Multimedia Ballet & Opera

How can a “dying art”, as many refer to opera, or an old-fashioned dance style, suddenly attract new generations and reach the largest public ever?

By entering the Multimedia Age, of course!

Some ballet and opera companies have been broadcasting their shows live to cinemas worldwide, such as the Bolshoi Ballet, the Metropolitan Opera, the Royal Ballet and the Royal Opera House. Emerging Pictures lists most of these broadcasts.

Last year, I was contacted by the Royal Opera House/Royal Ballet (ROH) to provide Portuguese translations for a few of their broadcasts, which were starting to be shown in a nationwide cinema chain in Brazil. It was a great experience, and now the 2012/2013 season has started and I’m in charge of all the translations in Portuguese. So I’ll talk more about the ROH because I know first hand how their cinema broadcasts work.

This technology has been in place for quite a few years now. In 2003, I saw a live David Bowie concert which was broadcast to cinemas worldwide. I was in Brazil and not only did we see the live concert, but in a Q&A afterwards we were able to ask questions from our theater, which Bowie heard and answered from London. Considering how amazing that experience was, it’s surprising –almost appalling, actually– that it didn’t become a much more common entertainment option.

But it seems that live cinema broadcasts are finally coming to stay. The ROH started broadcasting in 2009 to theaters in the UK; Brazil was included last year and Japan in the new season. They now broadcast to 240 theaters in 32 countries, in 6 or 7 languages, if I’m not mistaken.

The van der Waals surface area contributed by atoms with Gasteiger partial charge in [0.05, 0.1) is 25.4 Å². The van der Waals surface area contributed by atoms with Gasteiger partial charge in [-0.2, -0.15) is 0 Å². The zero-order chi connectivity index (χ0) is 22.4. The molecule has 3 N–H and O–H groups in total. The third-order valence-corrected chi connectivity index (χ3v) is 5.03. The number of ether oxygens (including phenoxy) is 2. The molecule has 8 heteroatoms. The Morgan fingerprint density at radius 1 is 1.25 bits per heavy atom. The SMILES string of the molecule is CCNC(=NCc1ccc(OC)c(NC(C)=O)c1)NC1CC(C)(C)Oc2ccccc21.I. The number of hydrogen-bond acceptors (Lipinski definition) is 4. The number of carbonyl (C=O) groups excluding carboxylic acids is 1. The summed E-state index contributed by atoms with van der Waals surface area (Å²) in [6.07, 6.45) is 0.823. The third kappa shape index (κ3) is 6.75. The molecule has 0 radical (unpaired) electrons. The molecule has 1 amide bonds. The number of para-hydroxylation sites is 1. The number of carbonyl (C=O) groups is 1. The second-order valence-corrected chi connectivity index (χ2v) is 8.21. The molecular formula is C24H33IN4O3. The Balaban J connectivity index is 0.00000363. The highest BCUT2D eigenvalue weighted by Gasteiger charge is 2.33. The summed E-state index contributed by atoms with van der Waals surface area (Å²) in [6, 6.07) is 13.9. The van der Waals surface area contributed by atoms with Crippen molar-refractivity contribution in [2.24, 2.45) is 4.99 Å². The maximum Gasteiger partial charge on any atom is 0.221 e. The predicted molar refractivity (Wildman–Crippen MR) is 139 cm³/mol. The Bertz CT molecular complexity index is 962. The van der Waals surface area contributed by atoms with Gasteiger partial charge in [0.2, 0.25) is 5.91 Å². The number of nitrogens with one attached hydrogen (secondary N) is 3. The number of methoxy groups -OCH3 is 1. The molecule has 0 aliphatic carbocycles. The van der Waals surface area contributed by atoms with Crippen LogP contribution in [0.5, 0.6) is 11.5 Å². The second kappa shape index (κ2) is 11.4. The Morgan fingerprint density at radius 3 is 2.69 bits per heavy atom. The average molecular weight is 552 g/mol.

This video emphasizes the advantages of watching ballet and operas in the cinema.

The images and sounds captured in high definition, and the subtitles in every language are all broadcast live from London. The translations are made a few days (or, in some cases, a few hours) in advance. In the case of operas, we translate the libretto, of course, but there are also trailers and short films about each production, showing rehearsals, interviews and other valuable information about the production, which are relayed before the show and during intervals. There are also on-screen messages to viewers (for instance, encouraging them to tweet their comments on the show) and a summary of each act they’re about to see. Some of the tweets sent by viewers are also shown on the cinema screen during intervals.

Because the images are generated live, the subtitles cannot be edited permanently onto the film. They are displayed manually, live, by the ROH’s surtitling department. (“Surtitling” is the name for subtitles shown in theaters, usually above the stage.)

The ROH interacts with its viewers in all the most popular social media. They have their YouTube channel, Facebook page, and Twitter account. They have just released some impressive figures about the 2011/2012 season, but these are sure to get higher and higher each year. Worth noting are:

  • Around 300,000 people saw the Royal Opera and Royal Ballet in cinemas